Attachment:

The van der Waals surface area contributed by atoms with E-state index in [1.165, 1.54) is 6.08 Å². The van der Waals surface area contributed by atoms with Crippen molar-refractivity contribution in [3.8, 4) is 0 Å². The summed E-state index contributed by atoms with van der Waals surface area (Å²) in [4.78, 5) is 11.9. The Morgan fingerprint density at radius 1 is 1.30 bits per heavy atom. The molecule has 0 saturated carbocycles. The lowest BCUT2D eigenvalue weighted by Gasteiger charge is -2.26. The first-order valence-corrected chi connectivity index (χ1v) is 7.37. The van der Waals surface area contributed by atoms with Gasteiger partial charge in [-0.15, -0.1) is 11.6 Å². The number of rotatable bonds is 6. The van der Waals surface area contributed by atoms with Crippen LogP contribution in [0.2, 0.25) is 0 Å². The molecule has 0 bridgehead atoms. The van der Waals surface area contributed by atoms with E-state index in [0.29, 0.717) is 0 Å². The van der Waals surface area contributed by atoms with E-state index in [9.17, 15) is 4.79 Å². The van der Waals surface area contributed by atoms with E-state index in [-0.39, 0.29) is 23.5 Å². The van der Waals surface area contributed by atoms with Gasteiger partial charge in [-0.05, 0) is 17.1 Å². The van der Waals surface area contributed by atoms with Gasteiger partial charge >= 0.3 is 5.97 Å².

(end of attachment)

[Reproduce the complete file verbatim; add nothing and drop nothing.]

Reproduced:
The van der Waals surface area contributed by atoms with E-state index in [1.165, 1.54) is 6.08 Å². The van der Waals surface area contributed by atoms with Crippen molar-refractivity contribution in [3.8, 4) is 0 Å². The summed E-state index contributed by atoms with van der Waals surface area (Å²) in [4.78, 5) is 11.9. The Morgan fingerprint density at radius 1 is 1.30 bits per heavy atom. The molecule has 0 saturated carbocycles. The lowest BCUT2D eigenvalue weighted by Gasteiger charge is -2.26. The first-order valence-corrected chi connectivity index (χ1v) is 7.37. The van der Waals surface area contributed by atoms with Gasteiger partial charge in [-0.15, -0.1) is 11.6 Å². The number of rotatable bonds is 6. The van der Waals surface area contributed by atoms with Crippen LogP contribution in [0.2, 0.25) is 0 Å². The molecule has 0 bridgehead atoms. The van der Waals surface area contributed by atoms with E-state index in [0.29, 0.717) is 0 Å². The van der Waals surface area contributed by atoms with E-state index in [9.17, 15) is 4.79 Å². The van der Waals surface area contributed by atoms with E-state index in [-0.39, 0.29) is 23.5 Å². The van der Waals surface area contributed by atoms with Gasteiger partial charge in [-0.05, 0) is 17.1 Å². The van der Waals surface area contributed by atoms with Gasteiger partial charge >= 0.3 is 5.97 Å².